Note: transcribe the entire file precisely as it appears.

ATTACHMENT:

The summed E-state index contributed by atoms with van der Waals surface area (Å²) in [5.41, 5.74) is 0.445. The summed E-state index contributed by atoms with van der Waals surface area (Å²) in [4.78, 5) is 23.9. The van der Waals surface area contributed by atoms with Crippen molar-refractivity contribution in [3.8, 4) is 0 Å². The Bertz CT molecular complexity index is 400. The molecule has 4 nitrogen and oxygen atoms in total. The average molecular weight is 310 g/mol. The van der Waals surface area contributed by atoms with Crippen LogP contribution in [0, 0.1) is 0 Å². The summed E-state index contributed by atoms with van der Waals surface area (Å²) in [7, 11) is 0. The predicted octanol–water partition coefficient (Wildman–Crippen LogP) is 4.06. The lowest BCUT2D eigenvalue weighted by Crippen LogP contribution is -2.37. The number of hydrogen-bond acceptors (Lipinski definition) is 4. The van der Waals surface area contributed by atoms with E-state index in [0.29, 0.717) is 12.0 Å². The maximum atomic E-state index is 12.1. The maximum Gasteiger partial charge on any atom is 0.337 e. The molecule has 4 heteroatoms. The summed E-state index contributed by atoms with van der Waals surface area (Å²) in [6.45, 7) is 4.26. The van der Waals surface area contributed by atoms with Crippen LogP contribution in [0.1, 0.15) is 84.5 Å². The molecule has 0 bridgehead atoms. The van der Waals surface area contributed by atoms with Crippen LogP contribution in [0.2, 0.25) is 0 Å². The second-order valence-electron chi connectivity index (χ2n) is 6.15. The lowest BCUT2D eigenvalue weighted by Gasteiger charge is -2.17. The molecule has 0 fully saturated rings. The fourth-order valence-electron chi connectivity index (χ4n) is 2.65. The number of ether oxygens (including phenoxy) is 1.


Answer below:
The summed E-state index contributed by atoms with van der Waals surface area (Å²) in [5.41, 5.74) is 0.445. The summed E-state index contributed by atoms with van der Waals surface area (Å²) in [4.78, 5) is 23.9. The van der Waals surface area contributed by atoms with Crippen molar-refractivity contribution in [3.8, 4) is 0 Å². The Bertz CT molecular complexity index is 400. The molecule has 4 nitrogen and oxygen atoms in total. The average molecular weight is 310 g/mol. The van der Waals surface area contributed by atoms with Crippen LogP contribution in [0, 0.1) is 0 Å². The summed E-state index contributed by atoms with van der Waals surface area (Å²) in [7, 11) is 0. The predicted octanol–water partition coefficient (Wildman–Crippen LogP) is 4.06. The lowest BCUT2D eigenvalue weighted by Crippen LogP contribution is -2.37. The number of hydrogen-bond acceptors (Lipinski definition) is 4. The van der Waals surface area contributed by atoms with E-state index in [0.29, 0.717) is 12.0 Å². The maximum atomic E-state index is 12.1. The maximum Gasteiger partial charge on any atom is 0.337 e. The molecule has 4 heteroatoms. The summed E-state index contributed by atoms with van der Waals surface area (Å²) in [6.45, 7) is 4.26. The van der Waals surface area contributed by atoms with Crippen LogP contribution in [0.1, 0.15) is 84.5 Å². The molecule has 0 bridgehead atoms. The van der Waals surface area contributed by atoms with Crippen LogP contribution in [0.2, 0.25) is 0 Å². The second-order valence-electron chi connectivity index (χ2n) is 6.15. The lowest BCUT2D eigenvalue weighted by Gasteiger charge is -2.17. The molecule has 0 fully saturated rings. The fourth-order valence-electron chi connectivity index (χ4n) is 2.65. The number of ether oxygens (including phenoxy) is 1.